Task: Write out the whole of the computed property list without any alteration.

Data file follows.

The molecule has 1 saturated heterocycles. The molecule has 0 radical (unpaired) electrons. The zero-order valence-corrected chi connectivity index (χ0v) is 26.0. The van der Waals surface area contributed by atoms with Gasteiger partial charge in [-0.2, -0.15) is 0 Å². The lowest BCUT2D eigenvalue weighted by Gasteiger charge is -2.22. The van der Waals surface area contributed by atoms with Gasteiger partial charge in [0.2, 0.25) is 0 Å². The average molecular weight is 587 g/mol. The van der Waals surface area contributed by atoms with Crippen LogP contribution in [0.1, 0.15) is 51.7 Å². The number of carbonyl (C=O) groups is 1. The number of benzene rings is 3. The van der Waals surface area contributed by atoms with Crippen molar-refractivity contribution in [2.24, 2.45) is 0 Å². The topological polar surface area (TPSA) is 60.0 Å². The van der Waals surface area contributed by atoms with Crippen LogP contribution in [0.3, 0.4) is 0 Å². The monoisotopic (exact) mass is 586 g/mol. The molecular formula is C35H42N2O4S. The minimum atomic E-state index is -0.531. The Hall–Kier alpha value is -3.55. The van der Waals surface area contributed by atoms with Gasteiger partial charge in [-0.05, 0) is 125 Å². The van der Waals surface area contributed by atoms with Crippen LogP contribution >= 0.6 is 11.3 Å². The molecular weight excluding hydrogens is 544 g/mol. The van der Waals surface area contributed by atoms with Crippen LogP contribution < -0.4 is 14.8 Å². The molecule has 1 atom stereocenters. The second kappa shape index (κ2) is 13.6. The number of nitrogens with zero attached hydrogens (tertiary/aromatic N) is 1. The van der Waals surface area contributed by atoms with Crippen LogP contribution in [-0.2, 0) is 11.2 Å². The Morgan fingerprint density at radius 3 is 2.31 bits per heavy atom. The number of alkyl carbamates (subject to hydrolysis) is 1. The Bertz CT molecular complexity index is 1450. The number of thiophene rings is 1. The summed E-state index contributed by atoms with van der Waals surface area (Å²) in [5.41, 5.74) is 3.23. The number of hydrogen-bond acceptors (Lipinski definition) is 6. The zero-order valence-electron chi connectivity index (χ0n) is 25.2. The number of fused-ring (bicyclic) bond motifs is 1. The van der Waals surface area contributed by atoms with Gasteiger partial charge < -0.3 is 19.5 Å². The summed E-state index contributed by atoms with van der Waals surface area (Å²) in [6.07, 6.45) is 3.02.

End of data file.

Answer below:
The molecule has 1 saturated heterocycles. The molecule has 0 radical (unpaired) electrons. The zero-order valence-corrected chi connectivity index (χ0v) is 26.0. The van der Waals surface area contributed by atoms with Gasteiger partial charge in [-0.2, -0.15) is 0 Å². The lowest BCUT2D eigenvalue weighted by Gasteiger charge is -2.22. The van der Waals surface area contributed by atoms with Gasteiger partial charge in [0.2, 0.25) is 0 Å². The average molecular weight is 587 g/mol. The van der Waals surface area contributed by atoms with Crippen LogP contribution in [0.1, 0.15) is 51.7 Å². The number of carbonyl (C=O) groups is 1. The number of benzene rings is 3. The van der Waals surface area contributed by atoms with Crippen molar-refractivity contribution in [2.24, 2.45) is 0 Å². The topological polar surface area (TPSA) is 60.0 Å². The van der Waals surface area contributed by atoms with Crippen LogP contribution in [0.3, 0.4) is 0 Å². The monoisotopic (exact) mass is 586 g/mol. The molecular formula is C35H42N2O4S. The minimum atomic E-state index is -0.531. The Hall–Kier alpha value is -3.55. The van der Waals surface area contributed by atoms with Gasteiger partial charge in [-0.05, 0) is 125 Å². The van der Waals surface area contributed by atoms with Crippen LogP contribution >= 0.6 is 11.3 Å². The molecular weight excluding hydrogens is 544 g/mol. The van der Waals surface area contributed by atoms with Crippen LogP contribution < -0.4 is 14.8 Å². The molecule has 1 atom stereocenters. The second kappa shape index (κ2) is 13.6. The number of nitrogens with zero attached hydrogens (tertiary/aromatic N) is 1. The van der Waals surface area contributed by atoms with Crippen LogP contribution in [-0.2, 0) is 11.2 Å². The Morgan fingerprint density at radius 3 is 2.31 bits per heavy atom. The number of alkyl carbamates (subject to hydrolysis) is 1. The Bertz CT molecular complexity index is 1450. The number of thiophene rings is 1. The summed E-state index contributed by atoms with van der Waals surface area (Å²) in [5.41, 5.74) is 3.23. The number of hydrogen-bond acceptors (Lipinski definition) is 6. The zero-order valence-electron chi connectivity index (χ0n) is 25.2. The number of fused-ring (bicyclic) bond motifs is 1. The van der Waals surface area contributed by atoms with Gasteiger partial charge < -0.3 is 19.5 Å². The summed E-state index contributed by atoms with van der Waals surface area (Å²) in [6.07, 6.45) is 3.02.